In the firelight, Vira smiled bitterly. Oh, yes. She remembered well that wish. It had seemed to be a fine one at the time, but any wish can be used against you if heard by the wrong ears. And the wrong ears had indeed heard her. Vira clenched her taloned hands in anger. Oh, yes. Forever would she remember that day. The day her life had begun to change forever...


     It was a short while after breakfast. Alani was in the hallway, playing with her wind up kacheek toy. It whirred as it marched across the passage floor. Still whirring, it bumped into Bunny and toppled over, feet rhythmically moving backwards and forwards in mid-air.

     Alani scrambled over to where the toy lay. She was about to put it back on its feet when Vira appeared around the corner. Her sister was heading for the door. Alani wondered where she was going. Maybe she could go too?

     “Vira!” the little Acara called, stumbling towards her.

     Vira turned. She waited for her sister to catch up.

     “Yes, Alani?”

     “Where are you going?”

     Vira smiled. “Where do I always go? I’m going to the Uni Meadows, of course!”

     “Can I come too?” asked Alani, her eyes glimmering excitedly.

     Vira shook her head. “No, Alani. Mum doesn’t like you going out without her, remember?”

     “Oh,” said the baby Acara, and the disappointed look on her face made Vira want to cheer her up desperately.

     “Tell you what,” Vira began. “I’ll bring you back a rose. You like roses, don’t you? You like the smell.”

     Alani’s frown turned upside down immediately.

     “I like the red ones best,” she said happily. “I’ll see you when you get back, Vira!”

     With that, Alani turned and hurried back to her toys. Glad that she’d managed to distract her sister, who could be very persistent at times, Vira stepped outside. The front door clicked shut behind her. There was a mild breeze blowing, and it played with her long blond hair as the Acara girl set off along the path. Little did she know that she would return home a changed neopet...

     The flowers swaying amongst the lush blades of grass were in full bloom. They lay before Vira like a great carpet, and she sighed contentedly, digging her toes into the soft grass. Here was the one place where she could truly be at peace. No matter how much Vira loved her family, it was nice to be able to be alone. She came to these meadows most days during summertime, to plait daisy chains into her hair and enjoy the sunshine.

     With these thoughts in mind, Vira settled down among the flowers. There was a large rose bush nearby, its thorns and flowers stretching out towards the sky. She would have to remember to get one of those fragrant beauties before she left. But, for the time being, Vira sat back and began to thread daises together into long chains.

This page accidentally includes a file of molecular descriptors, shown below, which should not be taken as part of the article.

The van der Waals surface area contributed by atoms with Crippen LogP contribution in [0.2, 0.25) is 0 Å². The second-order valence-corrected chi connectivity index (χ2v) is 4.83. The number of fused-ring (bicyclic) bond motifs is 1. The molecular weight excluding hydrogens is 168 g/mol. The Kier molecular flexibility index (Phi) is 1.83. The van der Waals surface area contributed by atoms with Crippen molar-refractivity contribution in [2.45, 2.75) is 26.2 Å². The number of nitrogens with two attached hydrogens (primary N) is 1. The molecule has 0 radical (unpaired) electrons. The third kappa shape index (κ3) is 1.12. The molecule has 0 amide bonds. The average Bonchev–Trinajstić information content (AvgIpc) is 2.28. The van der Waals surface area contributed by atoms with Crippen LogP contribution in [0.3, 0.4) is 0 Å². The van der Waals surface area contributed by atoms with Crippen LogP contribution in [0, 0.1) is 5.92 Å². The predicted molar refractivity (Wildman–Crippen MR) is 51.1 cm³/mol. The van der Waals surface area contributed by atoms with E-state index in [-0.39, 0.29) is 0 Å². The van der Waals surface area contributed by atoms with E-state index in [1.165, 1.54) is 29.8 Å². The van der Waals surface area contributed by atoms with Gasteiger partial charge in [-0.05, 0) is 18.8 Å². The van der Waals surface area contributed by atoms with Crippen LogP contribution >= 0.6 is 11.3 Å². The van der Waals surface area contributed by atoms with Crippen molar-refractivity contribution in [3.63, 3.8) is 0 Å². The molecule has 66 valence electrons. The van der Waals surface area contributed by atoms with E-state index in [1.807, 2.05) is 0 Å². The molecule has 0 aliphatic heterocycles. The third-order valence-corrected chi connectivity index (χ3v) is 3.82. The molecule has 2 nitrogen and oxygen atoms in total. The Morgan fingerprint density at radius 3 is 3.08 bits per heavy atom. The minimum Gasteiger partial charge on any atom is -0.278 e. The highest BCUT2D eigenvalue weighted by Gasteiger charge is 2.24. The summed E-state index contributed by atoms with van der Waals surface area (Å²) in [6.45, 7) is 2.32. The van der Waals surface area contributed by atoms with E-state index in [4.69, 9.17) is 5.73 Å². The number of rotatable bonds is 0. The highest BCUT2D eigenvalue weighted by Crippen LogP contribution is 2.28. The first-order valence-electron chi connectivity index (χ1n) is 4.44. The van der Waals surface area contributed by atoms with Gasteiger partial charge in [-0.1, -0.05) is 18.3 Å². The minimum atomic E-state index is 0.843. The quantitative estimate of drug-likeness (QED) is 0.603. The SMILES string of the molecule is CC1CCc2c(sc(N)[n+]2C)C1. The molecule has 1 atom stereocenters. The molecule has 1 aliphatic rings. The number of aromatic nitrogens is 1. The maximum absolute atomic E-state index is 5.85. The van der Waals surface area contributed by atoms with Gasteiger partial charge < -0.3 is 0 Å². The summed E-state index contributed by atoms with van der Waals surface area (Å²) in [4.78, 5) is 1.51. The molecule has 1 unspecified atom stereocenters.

Flower after flower was grasped gently in her paw. But there came a time when it was not a daisy that she held, but a flower with delicate blue petals. For a moment, Vira blinked at it stupidly, but then her eyes grew sad. It was the loveliest bloom she had ever seen.

     “Oh, little flower,” she sighed. “I wish I could be as beautiful as you. I wish I was the most beautiful Acara in the world!”

     She looked up as a voice sounded nearby.

     “You are pretty, young one,” it said. “But only I can make you truly beautiful.”

     The Acara looked around, but no-one was there.

     “Who said that?” she asked fearfully.

     “Reach into the rose bush,” continued the voice. “Tell me what you find.”

     Hesitantly, Vira went down flat on her stomach. With one paw, she groped around beneath the bush. For a while, all she felt there was the thorns pricking her skin. Then her hand brushed against something hard and cold. She recoiled instinctively, but curiosity quickly got the better of her, and she slowly drew the thing out into the open.

     It was a mirror. The frame was jet black, decorated with pictures of thorny branches that twisted around and around each other until meeting at the top in a single, black rose.

     “It’s a mirror,” Vira said, confused.

     “Good girl,” praised the voice. Vira screamed, threw the object away. It landed with a rustle in the grass just a few feet in front of her.

     “You’re a mirror!” she cried, stepping back.

     “You needn’t fear me, child. I can make you beautiful. Look into me.”

     Vira cautiously approached the object. Trying to keep her body as far away as possible, the young Acara craned her neck and looked down at the mirror’s surface. Her own face gazed fearfully back at her.

     She was pretty; but not terribly so.

     “What am I looking at?” she asked.

     But as Vira watched, the image changed. Vira’s reflected hair appeared silkier than ever now, her features heartbreakingly perfect.

     “Now you are the fairest Acara of all,” the mirror said.

     Vira’s eyes widened with disbelief. A little squeak of astonishment escaped her.

     “How...?” she began.

     “Be silent. Now, pick me up.”

     Vira lifted the mirror in her trembling forepaws, still staring at her reflected self. She was so beautiful; more so than she had ever even dreamt of being. But how was this possible? And how on Neopia was the mirror talking?

     “I’m stunning,” she gasped.

     “Indeed you are, child. Few in this world possess such looks as you do now. You are truly lucky to have met me.”

To be continued...